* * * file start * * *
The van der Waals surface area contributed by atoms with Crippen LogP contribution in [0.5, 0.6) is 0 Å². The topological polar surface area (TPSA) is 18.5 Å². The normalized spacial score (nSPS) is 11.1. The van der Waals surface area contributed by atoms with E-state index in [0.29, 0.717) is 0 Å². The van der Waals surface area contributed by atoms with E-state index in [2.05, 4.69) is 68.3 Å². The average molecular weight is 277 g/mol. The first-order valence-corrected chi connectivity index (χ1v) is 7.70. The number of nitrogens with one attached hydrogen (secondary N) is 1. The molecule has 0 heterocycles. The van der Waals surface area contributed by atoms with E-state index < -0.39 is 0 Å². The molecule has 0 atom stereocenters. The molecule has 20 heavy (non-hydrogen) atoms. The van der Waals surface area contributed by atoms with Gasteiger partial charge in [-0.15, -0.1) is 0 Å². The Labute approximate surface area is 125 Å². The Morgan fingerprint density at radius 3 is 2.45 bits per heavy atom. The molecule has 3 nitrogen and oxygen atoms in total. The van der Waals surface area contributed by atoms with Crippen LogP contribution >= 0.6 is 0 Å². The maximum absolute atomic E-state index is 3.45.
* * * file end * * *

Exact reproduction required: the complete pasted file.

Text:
The van der Waals surface area contributed by atoms with Crippen LogP contribution in [0.5, 0.6) is 0 Å². The topological polar surface area (TPSA) is 18.5 Å². The normalized spacial score (nSPS) is 11.1. The van der Waals surface area contributed by atoms with E-state index in [0.29, 0.717) is 0 Å². The van der Waals surface area contributed by atoms with E-state index in [2.05, 4.69) is 68.3 Å². The average molecular weight is 277 g/mol. The first-order valence-corrected chi connectivity index (χ1v) is 7.70. The number of nitrogens with one attached hydrogen (secondary N) is 1. The molecule has 0 heterocycles. The van der Waals surface area contributed by atoms with E-state index < -0.39 is 0 Å². The molecule has 0 atom stereocenters. The molecule has 20 heavy (non-hydrogen) atoms. The van der Waals surface area contributed by atoms with Gasteiger partial charge in [-0.15, -0.1) is 0 Å². The Labute approximate surface area is 125 Å². The Morgan fingerprint density at radius 3 is 2.45 bits per heavy atom. The molecule has 3 nitrogen and oxygen atoms in total. The van der Waals surface area contributed by atoms with Crippen LogP contribution >= 0.6 is 0 Å². The maximum absolute atomic E-state index is 3.45.